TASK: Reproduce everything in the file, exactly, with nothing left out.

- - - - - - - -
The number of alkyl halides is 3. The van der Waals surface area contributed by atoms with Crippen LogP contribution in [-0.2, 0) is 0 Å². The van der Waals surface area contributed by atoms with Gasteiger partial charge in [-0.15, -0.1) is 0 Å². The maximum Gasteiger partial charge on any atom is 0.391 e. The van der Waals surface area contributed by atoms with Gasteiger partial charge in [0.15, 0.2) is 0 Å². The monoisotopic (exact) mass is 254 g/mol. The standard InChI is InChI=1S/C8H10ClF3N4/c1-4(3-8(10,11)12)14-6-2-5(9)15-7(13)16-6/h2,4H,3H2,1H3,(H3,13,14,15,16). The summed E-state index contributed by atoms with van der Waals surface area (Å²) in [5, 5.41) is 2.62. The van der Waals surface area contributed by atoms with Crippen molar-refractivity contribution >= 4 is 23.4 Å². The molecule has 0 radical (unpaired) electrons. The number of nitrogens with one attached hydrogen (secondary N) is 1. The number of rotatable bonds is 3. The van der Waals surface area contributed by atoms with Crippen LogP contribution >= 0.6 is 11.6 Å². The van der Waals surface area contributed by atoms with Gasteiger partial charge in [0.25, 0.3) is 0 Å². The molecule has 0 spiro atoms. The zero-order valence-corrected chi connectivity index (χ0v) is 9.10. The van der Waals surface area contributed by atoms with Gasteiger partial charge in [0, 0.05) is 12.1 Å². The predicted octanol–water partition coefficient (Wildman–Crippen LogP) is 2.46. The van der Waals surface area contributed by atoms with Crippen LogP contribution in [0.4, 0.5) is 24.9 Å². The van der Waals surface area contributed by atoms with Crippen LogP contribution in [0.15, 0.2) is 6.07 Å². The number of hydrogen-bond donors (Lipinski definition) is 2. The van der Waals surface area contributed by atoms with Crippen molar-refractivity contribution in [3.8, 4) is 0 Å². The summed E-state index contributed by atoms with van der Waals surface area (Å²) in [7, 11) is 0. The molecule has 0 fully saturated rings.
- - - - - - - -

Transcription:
The number of alkyl halides is 3. The van der Waals surface area contributed by atoms with Crippen LogP contribution in [-0.2, 0) is 0 Å². The van der Waals surface area contributed by atoms with Gasteiger partial charge in [-0.15, -0.1) is 0 Å². The maximum Gasteiger partial charge on any atom is 0.391 e. The van der Waals surface area contributed by atoms with Gasteiger partial charge in [0.15, 0.2) is 0 Å². The monoisotopic (exact) mass is 254 g/mol. The standard InChI is InChI=1S/C8H10ClF3N4/c1-4(3-8(10,11)12)14-6-2-5(9)15-7(13)16-6/h2,4H,3H2,1H3,(H3,13,14,15,16). The summed E-state index contributed by atoms with van der Waals surface area (Å²) in [5, 5.41) is 2.62. The van der Waals surface area contributed by atoms with Crippen molar-refractivity contribution >= 4 is 23.4 Å². The molecule has 0 radical (unpaired) electrons. The number of nitrogens with one attached hydrogen (secondary N) is 1. The number of rotatable bonds is 3. The van der Waals surface area contributed by atoms with Crippen LogP contribution >= 0.6 is 11.6 Å². The van der Waals surface area contributed by atoms with Gasteiger partial charge in [0.25, 0.3) is 0 Å². The molecule has 0 spiro atoms. The zero-order valence-corrected chi connectivity index (χ0v) is 9.10. The van der Waals surface area contributed by atoms with Gasteiger partial charge in [0, 0.05) is 12.1 Å². The predicted octanol–water partition coefficient (Wildman–Crippen LogP) is 2.46. The van der Waals surface area contributed by atoms with Crippen LogP contribution in [0.4, 0.5) is 24.9 Å². The van der Waals surface area contributed by atoms with Crippen LogP contribution in [0.15, 0.2) is 6.07 Å². The number of hydrogen-bond donors (Lipinski definition) is 2. The van der Waals surface area contributed by atoms with Crippen molar-refractivity contribution in [3.8, 4) is 0 Å². The summed E-state index contributed by atoms with van der Waals surface area (Å²) in [7, 11) is 0. The molecule has 0 fully saturated rings.